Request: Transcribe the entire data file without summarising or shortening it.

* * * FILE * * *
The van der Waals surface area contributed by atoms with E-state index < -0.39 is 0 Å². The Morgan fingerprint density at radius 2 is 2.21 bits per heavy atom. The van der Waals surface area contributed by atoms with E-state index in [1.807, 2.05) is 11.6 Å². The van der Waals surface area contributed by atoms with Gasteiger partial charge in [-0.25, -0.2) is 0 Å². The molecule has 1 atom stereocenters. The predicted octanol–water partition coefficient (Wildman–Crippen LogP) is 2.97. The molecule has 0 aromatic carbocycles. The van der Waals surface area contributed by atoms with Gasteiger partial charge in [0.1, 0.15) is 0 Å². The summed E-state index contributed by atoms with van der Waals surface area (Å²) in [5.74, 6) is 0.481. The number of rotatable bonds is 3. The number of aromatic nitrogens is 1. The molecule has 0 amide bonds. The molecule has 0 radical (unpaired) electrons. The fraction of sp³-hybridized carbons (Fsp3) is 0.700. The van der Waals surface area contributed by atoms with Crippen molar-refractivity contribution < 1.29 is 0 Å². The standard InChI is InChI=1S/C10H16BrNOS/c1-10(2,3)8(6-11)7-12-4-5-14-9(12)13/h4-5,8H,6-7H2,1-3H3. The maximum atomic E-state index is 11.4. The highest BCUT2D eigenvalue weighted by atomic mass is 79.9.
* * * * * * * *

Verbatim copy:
The van der Waals surface area contributed by atoms with E-state index < -0.39 is 0 Å². The Morgan fingerprint density at radius 2 is 2.21 bits per heavy atom. The van der Waals surface area contributed by atoms with E-state index in [1.807, 2.05) is 11.6 Å². The van der Waals surface area contributed by atoms with Gasteiger partial charge in [-0.25, -0.2) is 0 Å². The molecule has 1 atom stereocenters. The predicted octanol–water partition coefficient (Wildman–Crippen LogP) is 2.97. The molecule has 0 aromatic carbocycles. The van der Waals surface area contributed by atoms with Gasteiger partial charge in [0.1, 0.15) is 0 Å². The summed E-state index contributed by atoms with van der Waals surface area (Å²) in [5.74, 6) is 0.481. The number of rotatable bonds is 3. The number of aromatic nitrogens is 1. The molecule has 0 amide bonds. The molecule has 0 radical (unpaired) electrons. The fraction of sp³-hybridized carbons (Fsp3) is 0.700. The van der Waals surface area contributed by atoms with Crippen molar-refractivity contribution < 1.29 is 0 Å². The standard InChI is InChI=1S/C10H16BrNOS/c1-10(2,3)8(6-11)7-12-4-5-14-9(12)13/h4-5,8H,6-7H2,1-3H3. The maximum atomic E-state index is 11.4. The highest BCUT2D eigenvalue weighted by atomic mass is 79.9.